I had forgotten just how cool The Legend of Zelda: Twilight Princess was as I was replaying the HD remake for this review. The original release being almost ten years ago as a launch title for Wii, it's been a long time since I journeyed through Hyrule as Twilight Princess presented it. I had forgotten how dark some of the scenes get, how completely badass Ganondorf is, and how much this story grips me from beginning to end. The Legend of Zelda: Twilight Princess HD reminded me of all of it — just as a good remastering should — but this return to Hyrule isn't without its flaws.

Let's say this up front: Twilight Princess HD is exactly that, the complete Twilight Princess experience from beginning to end with better graphics. If you played the original as I had on either GameCube or Wii then there's no extra bits of lore and very few new features to get excited about. Granted this decision likely falls under the "if it ain't broke don't fix it" principle, but it's still true. Having loved Twilight Princess the first go-round I had no trouble getting right back into it, and I still got goosebumps at some of the marquee moments throughout the game.


One major non-visual upgrade is the implementation of the GamePad, which makes inventory control  and switching between Wolf Link and Human Link worlds easier. I'm changing weapons on the fly just by dragging the weapon I want to use into one of the three button slots at the top of the screen. I'm checking the dungeon map to make sure I'm headed into a room I've never seen before. The GamePad does wonders for the overall experience, streamlining the item management process to a single finger movement.

Where the GamePad fails miserably, however, is in the aiming of certain items during gameplay. Where before I was pointing my Wii Remote right at the screen and lining up my arrow shot, here I must turn and aim the GamePad in the correct manner before firing. This creates some of the most infuriating non-puzzle related moments in TPHD, as aiming becomes a massive chore with awfully touchy and unresponsive mechanics. When I'm pining for the days of motion control to help me aim the Clawshot, you know things are rough.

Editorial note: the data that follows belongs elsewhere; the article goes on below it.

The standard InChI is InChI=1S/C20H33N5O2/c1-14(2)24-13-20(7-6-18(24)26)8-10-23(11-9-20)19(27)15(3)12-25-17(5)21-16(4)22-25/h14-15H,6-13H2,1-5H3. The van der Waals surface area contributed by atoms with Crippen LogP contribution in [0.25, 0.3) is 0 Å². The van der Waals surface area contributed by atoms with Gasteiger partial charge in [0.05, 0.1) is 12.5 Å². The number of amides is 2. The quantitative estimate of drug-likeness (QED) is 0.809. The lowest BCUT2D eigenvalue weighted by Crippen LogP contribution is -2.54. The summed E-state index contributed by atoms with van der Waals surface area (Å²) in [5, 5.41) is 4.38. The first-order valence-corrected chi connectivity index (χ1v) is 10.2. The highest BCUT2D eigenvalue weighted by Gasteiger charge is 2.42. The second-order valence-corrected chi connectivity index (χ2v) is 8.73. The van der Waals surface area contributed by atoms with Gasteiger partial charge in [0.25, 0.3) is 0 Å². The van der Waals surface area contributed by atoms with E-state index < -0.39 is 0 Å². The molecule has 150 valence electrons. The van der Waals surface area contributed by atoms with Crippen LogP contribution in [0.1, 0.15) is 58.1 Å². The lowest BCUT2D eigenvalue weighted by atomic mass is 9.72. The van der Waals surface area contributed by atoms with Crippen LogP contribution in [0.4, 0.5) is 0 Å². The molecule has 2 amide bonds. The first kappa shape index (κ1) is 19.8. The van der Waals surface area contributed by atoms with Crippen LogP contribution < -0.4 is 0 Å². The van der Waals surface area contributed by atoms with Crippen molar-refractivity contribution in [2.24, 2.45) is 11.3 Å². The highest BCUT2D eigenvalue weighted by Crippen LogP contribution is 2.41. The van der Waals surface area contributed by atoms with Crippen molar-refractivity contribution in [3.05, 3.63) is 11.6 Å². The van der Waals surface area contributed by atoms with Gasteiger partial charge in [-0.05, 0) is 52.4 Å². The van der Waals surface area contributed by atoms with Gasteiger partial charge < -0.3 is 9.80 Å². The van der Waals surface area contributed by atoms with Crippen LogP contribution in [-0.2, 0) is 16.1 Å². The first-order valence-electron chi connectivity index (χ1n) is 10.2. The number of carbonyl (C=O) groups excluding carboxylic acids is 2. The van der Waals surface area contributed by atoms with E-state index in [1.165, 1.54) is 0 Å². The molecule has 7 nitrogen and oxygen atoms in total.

Adding to the GamePad's woes is the wonky camera, which I'm pretty sure might be the worst camera of all time. I try to zoom out and I get a glimpse of the top of Link's head, I zoom in and I see his eye and nothing else. I found I was always struggling with the camera, especially in tight situations, and it's a real pain when I'm trying to conquer a dungeon and I can't see the dang enemies in front of me. It's a real sad thing too, considering the GamePad controls the rest of the game so admirably.


The only new content in this Twilight Princess re-release involves amiibo, the trusty Wolf Link specifically. The new Cave of Shadows is a trial of combat progressively getting more difficult as the dungeon progresses. Of course as the difficulty increases so too do the rewards, but at the core this is just a variant of the Cave of Ordeals featured in the main game. It doesn't feel new or exciting, it just feels like I'm tapping the amiibo for no reason, and that's a shame as I had thought there'd be more new content to go around.

Where the amiibo fails in bringing new content it excels in making things more convenient for me the player. I can let the Wolf Link amiibo know what save file is mine and it allows me to load my save at the title screen without pressing another button. The instant I see Link on Epona about to run through the field I can tap the amiibo and load my save, and that's amazingly cool. It's a little thing, but it's still wonderful.

The Legend of Zelda: Twilight Princess HD is a wonderful re-emergence of a wonderful game. The brand new HD visuals make the game look better than ever before, really capturing the beauty and majesty of Twilight Princess. The new game mode is fun, but it doesn't add anything of value to the overall TPHD feel. Otherwise it's the same Twilight Princess I'd played multiple times since the original launch on Wii back in 2006. It may not be perfect, but this remastering does one heck of a job bringing back an old classic from the dead.

This review was completed using a retail copy of The Legend of Zelda: Twilight Princess HD for WIi U.